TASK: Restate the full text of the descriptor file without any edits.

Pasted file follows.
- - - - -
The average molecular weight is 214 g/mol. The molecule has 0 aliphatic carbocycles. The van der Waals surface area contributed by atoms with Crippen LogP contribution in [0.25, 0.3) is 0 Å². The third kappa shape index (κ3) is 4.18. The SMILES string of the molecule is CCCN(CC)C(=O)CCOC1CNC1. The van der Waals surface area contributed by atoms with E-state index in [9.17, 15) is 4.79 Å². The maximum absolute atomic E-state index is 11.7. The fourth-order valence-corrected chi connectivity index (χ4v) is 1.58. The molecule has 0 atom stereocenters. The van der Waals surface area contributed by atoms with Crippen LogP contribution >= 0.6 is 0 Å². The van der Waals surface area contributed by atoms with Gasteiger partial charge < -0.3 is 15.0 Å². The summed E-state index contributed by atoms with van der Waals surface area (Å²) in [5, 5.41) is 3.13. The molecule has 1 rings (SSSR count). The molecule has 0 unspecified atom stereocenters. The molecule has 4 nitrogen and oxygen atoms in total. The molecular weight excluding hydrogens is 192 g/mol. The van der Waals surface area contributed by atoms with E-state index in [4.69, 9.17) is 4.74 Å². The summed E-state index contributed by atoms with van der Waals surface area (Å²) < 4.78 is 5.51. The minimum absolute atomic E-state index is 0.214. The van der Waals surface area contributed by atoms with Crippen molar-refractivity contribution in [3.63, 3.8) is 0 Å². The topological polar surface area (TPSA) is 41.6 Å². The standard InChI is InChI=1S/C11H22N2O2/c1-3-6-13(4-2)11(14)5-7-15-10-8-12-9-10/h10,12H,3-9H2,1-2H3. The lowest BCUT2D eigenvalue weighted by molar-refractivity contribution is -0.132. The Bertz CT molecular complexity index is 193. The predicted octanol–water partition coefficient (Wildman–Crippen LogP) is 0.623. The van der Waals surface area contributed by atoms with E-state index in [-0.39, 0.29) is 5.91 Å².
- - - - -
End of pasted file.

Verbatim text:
The average molecular weight is 214 g/mol. The molecule has 0 aliphatic carbocycles. The van der Waals surface area contributed by atoms with Crippen LogP contribution in [0.25, 0.3) is 0 Å². The third kappa shape index (κ3) is 4.18. The SMILES string of the molecule is CCCN(CC)C(=O)CCOC1CNC1. The van der Waals surface area contributed by atoms with E-state index in [9.17, 15) is 4.79 Å². The maximum absolute atomic E-state index is 11.7. The fourth-order valence-corrected chi connectivity index (χ4v) is 1.58. The molecule has 0 atom stereocenters. The van der Waals surface area contributed by atoms with Crippen LogP contribution >= 0.6 is 0 Å². The van der Waals surface area contributed by atoms with Gasteiger partial charge < -0.3 is 15.0 Å². The summed E-state index contributed by atoms with van der Waals surface area (Å²) in [5, 5.41) is 3.13. The molecule has 1 rings (SSSR count). The molecule has 0 unspecified atom stereocenters. The molecule has 4 nitrogen and oxygen atoms in total. The molecular weight excluding hydrogens is 192 g/mol. The van der Waals surface area contributed by atoms with E-state index in [4.69, 9.17) is 4.74 Å². The summed E-state index contributed by atoms with van der Waals surface area (Å²) < 4.78 is 5.51. The minimum absolute atomic E-state index is 0.214. The van der Waals surface area contributed by atoms with Crippen molar-refractivity contribution in [3.63, 3.8) is 0 Å². The topological polar surface area (TPSA) is 41.6 Å². The standard InChI is InChI=1S/C11H22N2O2/c1-3-6-13(4-2)11(14)5-7-15-10-8-12-9-10/h10,12H,3-9H2,1-2H3. The lowest BCUT2D eigenvalue weighted by molar-refractivity contribution is -0.132. The Bertz CT molecular complexity index is 193. The predicted octanol–water partition coefficient (Wildman–Crippen LogP) is 0.623. The van der Waals surface area contributed by atoms with E-state index in [-0.39, 0.29) is 5.91 Å².